Glass Tower House: Sharing Private Lives with All of Kyoto
Passersby will get an eyeful in more ways than one when coming upon this unusual glass tower house. A tall and narrow volume faced with one expansive sheet of glazed glass opens a family home to the street in Kyoto, Japan. “O House” by Hideyuki Nakayama Architecture takes its name from its unusual layout, in which the main living areas encircle the exaggerated tower in a design inspired by lean-to sheds.
One long custom-made curtain provides privacy for the home’s inhabitants when desired and enables them to control the amount of daylight that streams inside. The fabric is slightly translucent, so the house glows like a lantern at night.
The kitchen, dining room, living room and bath area are arranged in a circular design, with additional glass walls letting in sunlight from nearly all angles. This gives visitors a 360-degree view of the main part of the home.
The architect explains that it wasn’t his intention to put the family’s life on display to the adjacent street and nearby homes, but that the glass provides a sort of blurring of private home life and all that goes on outside. “I imagine the sort of new, powerful residents of the house transforming the house into a living space or a cityscape, through the daily lives of the family of four fully utilizing the depth of the extent I tried to produce.”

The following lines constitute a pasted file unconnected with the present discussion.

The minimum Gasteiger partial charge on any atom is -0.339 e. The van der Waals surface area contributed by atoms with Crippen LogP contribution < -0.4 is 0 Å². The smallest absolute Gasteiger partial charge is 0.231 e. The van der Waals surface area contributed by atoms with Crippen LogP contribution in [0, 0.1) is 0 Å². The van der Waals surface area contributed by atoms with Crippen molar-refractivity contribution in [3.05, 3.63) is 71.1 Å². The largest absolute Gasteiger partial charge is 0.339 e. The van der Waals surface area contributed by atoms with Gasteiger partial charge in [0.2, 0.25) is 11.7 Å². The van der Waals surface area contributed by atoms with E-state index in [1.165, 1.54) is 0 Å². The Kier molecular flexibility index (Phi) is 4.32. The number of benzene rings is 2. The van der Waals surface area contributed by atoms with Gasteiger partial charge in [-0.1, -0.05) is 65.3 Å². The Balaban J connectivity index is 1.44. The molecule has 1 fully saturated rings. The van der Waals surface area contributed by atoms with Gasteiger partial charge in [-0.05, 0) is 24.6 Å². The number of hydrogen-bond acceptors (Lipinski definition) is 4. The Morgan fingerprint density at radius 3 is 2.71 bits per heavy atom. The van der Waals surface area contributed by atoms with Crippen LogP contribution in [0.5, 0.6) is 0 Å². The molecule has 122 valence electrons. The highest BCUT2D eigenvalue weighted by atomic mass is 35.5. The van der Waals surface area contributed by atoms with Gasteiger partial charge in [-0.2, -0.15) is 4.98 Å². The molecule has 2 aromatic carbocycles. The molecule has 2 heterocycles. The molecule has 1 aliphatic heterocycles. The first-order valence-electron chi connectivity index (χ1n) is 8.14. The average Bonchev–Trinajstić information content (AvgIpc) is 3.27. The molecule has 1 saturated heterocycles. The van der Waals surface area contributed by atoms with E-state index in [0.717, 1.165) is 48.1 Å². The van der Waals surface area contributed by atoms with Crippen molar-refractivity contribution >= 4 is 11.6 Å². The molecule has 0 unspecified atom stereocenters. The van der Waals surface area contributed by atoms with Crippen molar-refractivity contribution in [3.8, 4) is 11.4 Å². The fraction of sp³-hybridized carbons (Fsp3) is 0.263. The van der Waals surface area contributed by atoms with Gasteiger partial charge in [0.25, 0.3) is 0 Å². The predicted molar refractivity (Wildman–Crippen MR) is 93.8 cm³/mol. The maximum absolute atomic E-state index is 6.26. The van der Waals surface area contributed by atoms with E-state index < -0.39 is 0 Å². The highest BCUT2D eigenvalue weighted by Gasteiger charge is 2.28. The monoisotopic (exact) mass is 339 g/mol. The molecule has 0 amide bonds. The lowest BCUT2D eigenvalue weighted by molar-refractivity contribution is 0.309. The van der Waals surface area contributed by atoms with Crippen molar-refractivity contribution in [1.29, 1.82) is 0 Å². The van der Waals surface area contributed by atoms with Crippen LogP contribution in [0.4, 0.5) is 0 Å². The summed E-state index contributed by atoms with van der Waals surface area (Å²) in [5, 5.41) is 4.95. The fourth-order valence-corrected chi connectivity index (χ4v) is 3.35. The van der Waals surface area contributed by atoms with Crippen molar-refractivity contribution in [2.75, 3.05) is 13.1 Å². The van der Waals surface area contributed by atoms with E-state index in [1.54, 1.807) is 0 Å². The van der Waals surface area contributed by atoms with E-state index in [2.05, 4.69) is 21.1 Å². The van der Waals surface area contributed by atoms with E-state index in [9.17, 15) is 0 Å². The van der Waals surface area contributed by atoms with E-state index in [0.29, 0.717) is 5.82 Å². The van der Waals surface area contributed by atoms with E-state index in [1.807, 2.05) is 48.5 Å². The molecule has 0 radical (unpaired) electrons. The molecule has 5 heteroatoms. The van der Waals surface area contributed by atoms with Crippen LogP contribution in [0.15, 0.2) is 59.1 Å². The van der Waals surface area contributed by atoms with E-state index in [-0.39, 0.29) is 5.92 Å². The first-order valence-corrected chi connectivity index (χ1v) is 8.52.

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“The center of activities is, if anything, based on those lean-to. Those spaces are simply produced by spanning rafters between the retaining walls of the adjacent house and the main house, end various elements such as kitchen, a dining table, furniture and a bath tub are set around the main house, encircling the main house. The space is somewhat like a passage garden by alternately aligning the exterior and the lean-to along with the site boundary.”
“By spending time going back and forth everyday through this passage garden, the residents can see the small and hard to grasp shape of the main house from outside in various angle. The volume of the house can appear like a tower, or a castle wall depending on the location to look at. The place where the family sleeps is on second floor of the main house and one will access from the staircase reaching out from the passage garden, therefore it is as if like going home rather than simply going to a bedroom. In this way the interior of the main house became a space slightly kept distance from the area spending daily lives. “